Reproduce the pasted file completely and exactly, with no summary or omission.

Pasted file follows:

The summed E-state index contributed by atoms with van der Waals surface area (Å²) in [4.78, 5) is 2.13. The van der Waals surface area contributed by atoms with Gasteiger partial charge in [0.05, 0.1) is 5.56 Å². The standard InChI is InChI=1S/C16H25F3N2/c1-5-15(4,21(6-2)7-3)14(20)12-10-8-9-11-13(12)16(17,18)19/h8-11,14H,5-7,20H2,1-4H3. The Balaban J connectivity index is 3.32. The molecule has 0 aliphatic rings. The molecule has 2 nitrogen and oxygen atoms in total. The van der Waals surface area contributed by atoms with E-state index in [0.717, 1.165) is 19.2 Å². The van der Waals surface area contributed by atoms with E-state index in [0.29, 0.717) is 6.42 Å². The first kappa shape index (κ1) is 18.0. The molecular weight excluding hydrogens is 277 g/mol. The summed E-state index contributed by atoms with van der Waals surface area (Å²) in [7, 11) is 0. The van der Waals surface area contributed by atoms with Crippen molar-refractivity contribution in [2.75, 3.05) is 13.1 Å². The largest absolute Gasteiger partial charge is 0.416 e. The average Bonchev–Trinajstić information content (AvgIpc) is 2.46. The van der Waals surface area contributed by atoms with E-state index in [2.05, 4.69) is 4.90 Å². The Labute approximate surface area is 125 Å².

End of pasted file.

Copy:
The summed E-state index contributed by atoms with van der Waals surface area (Å²) in [4.78, 5) is 2.13. The van der Waals surface area contributed by atoms with Gasteiger partial charge in [0.05, 0.1) is 5.56 Å². The standard InChI is InChI=1S/C16H25F3N2/c1-5-15(4,21(6-2)7-3)14(20)12-10-8-9-11-13(12)16(17,18)19/h8-11,14H,5-7,20H2,1-4H3. The Balaban J connectivity index is 3.32. The molecule has 0 aliphatic rings. The molecule has 2 nitrogen and oxygen atoms in total. The van der Waals surface area contributed by atoms with E-state index in [0.717, 1.165) is 19.2 Å². The van der Waals surface area contributed by atoms with E-state index in [0.29, 0.717) is 6.42 Å². The first kappa shape index (κ1) is 18.0. The molecular weight excluding hydrogens is 277 g/mol. The summed E-state index contributed by atoms with van der Waals surface area (Å²) in [7, 11) is 0. The van der Waals surface area contributed by atoms with Crippen molar-refractivity contribution in [2.75, 3.05) is 13.1 Å². The largest absolute Gasteiger partial charge is 0.416 e. The average Bonchev–Trinajstić information content (AvgIpc) is 2.46. The van der Waals surface area contributed by atoms with E-state index in [2.05, 4.69) is 4.90 Å². The Labute approximate surface area is 125 Å².